Ed Murray, News 9

BETHANY, Oklahoma -- A Bethany man's spirit of adventure and his heart to help others is taking him to the edge of the Earth. He and five buddies plan to ride their motorcycles from what is regarded as the southern-most city in the world back home to Bethany.

It began as an endurance adventure-- a follow-up to a 5,000 mile trek to the Arctic Circle made by several Southern Nazarene University classmates. But towards the end, the adventure became much more. It became a mission of hope and encouragement to help young leaders of tomorrow and those in need today. But potential violence is a concern in several of the countries the group will be going through, which is why, for now, the riders are only using their first names.

"We've questioned whether or not this is a smart thing to do. It sounded like a good idea at the time," Doug said.

The planning has been a logistical nightmare. The six friends live all over the place-- one is a missionary in Brazil. So the group had to work out the trip via computer and video conferencing, and there are tons of details when you will be run into 14 border crossings. Their friends in South America told them the rewards will be worth the risks.

"It could be dangerous. Something could happen for sure. That's what makes an adventure an adventure, but the reality is you're going to meet hundreds of fantastic people. People who are going to be glad to see you," Doug said.

Still the men and their families aren't shying away from the reality.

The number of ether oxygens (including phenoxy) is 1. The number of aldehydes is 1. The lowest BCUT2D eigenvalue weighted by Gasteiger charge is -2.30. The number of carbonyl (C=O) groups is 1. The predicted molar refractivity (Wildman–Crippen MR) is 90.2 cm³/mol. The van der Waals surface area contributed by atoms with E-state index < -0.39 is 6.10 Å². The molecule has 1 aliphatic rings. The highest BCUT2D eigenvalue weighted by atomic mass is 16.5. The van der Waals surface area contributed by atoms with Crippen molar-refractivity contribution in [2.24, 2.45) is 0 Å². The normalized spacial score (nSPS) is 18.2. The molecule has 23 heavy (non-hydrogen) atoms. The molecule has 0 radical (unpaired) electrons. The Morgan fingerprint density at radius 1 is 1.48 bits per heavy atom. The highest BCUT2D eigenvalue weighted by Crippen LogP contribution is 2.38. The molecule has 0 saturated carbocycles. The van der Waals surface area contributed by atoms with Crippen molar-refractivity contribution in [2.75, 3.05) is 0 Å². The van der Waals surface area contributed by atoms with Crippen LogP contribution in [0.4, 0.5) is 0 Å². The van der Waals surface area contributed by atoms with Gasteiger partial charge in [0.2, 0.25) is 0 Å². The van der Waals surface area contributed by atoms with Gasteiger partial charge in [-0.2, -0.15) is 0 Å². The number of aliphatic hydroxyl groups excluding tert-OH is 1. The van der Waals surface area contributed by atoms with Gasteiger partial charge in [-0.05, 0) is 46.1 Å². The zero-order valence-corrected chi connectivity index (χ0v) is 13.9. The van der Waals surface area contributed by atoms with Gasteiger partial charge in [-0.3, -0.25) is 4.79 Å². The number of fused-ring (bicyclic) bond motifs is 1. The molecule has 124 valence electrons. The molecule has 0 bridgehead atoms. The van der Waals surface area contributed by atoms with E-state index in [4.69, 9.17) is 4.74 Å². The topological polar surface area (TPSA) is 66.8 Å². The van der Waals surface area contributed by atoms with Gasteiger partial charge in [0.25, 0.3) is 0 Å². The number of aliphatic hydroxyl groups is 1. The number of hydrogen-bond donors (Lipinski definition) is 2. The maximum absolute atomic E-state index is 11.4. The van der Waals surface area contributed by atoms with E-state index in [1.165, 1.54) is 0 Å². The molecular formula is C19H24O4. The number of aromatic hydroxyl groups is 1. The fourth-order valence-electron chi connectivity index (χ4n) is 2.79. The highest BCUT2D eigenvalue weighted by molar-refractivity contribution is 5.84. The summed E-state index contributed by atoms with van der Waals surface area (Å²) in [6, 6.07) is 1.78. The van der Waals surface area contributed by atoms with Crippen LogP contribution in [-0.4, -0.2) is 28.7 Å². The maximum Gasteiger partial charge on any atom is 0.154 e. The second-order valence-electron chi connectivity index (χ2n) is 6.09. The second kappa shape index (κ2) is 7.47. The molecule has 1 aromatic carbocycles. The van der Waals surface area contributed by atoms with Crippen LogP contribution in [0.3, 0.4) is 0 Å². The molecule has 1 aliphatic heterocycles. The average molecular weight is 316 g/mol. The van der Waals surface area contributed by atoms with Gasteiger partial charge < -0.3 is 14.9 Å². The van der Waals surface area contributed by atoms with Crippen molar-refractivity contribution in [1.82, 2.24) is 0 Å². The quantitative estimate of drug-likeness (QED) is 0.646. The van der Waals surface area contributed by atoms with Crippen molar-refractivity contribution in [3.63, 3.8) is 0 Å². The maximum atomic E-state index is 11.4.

"We're being forced before we leave on this trip to put some of our thoughts on paper, have discussions that are easily avoided if you're not doing something like this. So there's an enriching of life that we're experiencing already before we even leave," Doug said.

Doug said he has no doubt that the trip will make an impact on young leaders both in the United States and in Brazil, those in need around the world, missionaries, and themselves.

"We're going to find resources within that we don't have to call upon in our everyday lives here. I think we'll be more alive as a result of this trip," Doug said.

But before that, Doug said he has a big "honey do" list apart from the trip, since he will be gone for two months.

"Margaret is appropriately adding more and more things to my "to do" list, and that's keeping me grounded," Doug said.

The group's bikes have spent the last month in transit. They're on a cargo ship right now somewhere between Brazil and Argentina. The riders will join them next week. Besides the expenses, each rider has pledged at least $1 a mile to the charities and hope you can join them in that aspect of the adventure.